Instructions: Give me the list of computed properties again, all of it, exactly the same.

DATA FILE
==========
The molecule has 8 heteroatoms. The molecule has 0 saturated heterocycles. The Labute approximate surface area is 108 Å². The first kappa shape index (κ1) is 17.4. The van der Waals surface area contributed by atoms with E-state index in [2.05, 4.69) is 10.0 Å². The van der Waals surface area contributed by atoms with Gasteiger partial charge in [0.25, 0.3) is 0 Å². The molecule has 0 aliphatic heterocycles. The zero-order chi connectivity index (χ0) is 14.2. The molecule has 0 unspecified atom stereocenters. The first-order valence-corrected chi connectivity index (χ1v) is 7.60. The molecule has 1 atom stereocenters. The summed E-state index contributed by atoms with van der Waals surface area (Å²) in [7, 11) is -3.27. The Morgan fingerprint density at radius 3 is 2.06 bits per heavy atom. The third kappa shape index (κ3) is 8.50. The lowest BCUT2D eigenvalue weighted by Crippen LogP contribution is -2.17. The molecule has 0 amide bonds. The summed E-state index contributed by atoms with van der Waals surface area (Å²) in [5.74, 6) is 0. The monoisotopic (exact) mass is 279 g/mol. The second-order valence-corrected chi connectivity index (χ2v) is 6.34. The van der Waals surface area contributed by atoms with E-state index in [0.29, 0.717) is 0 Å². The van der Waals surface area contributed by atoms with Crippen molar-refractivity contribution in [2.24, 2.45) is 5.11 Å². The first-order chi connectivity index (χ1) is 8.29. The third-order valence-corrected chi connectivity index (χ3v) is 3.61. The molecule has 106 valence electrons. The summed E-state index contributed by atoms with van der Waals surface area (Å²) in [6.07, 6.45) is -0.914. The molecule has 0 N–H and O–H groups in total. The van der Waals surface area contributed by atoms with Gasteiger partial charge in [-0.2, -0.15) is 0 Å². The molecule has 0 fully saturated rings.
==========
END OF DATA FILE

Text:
The molecule has 8 heteroatoms. The molecule has 0 saturated heterocycles. The Labute approximate surface area is 108 Å². The first kappa shape index (κ1) is 17.4. The van der Waals surface area contributed by atoms with E-state index in [2.05, 4.69) is 10.0 Å². The van der Waals surface area contributed by atoms with Gasteiger partial charge in [0.25, 0.3) is 0 Å². The molecule has 0 aliphatic heterocycles. The zero-order chi connectivity index (χ0) is 14.2. The molecule has 0 unspecified atom stereocenters. The first-order valence-corrected chi connectivity index (χ1v) is 7.60. The molecule has 1 atom stereocenters. The summed E-state index contributed by atoms with van der Waals surface area (Å²) in [7, 11) is -3.27. The Morgan fingerprint density at radius 3 is 2.06 bits per heavy atom. The third kappa shape index (κ3) is 8.50. The lowest BCUT2D eigenvalue weighted by Crippen LogP contribution is -2.17. The molecule has 0 amide bonds. The summed E-state index contributed by atoms with van der Waals surface area (Å²) in [5.74, 6) is 0. The monoisotopic (exact) mass is 279 g/mol. The second-order valence-corrected chi connectivity index (χ2v) is 6.34. The van der Waals surface area contributed by atoms with E-state index in [0.29, 0.717) is 0 Å². The van der Waals surface area contributed by atoms with Crippen molar-refractivity contribution in [2.24, 2.45) is 5.11 Å². The first-order chi connectivity index (χ1) is 8.29. The third-order valence-corrected chi connectivity index (χ3v) is 3.61. The molecule has 106 valence electrons. The summed E-state index contributed by atoms with van der Waals surface area (Å²) in [6.07, 6.45) is -0.914. The molecule has 0 N–H and O–H groups in total. The van der Waals surface area contributed by atoms with Gasteiger partial charge in [-0.2, -0.15) is 0 Å². The molecule has 0 fully saturated rings.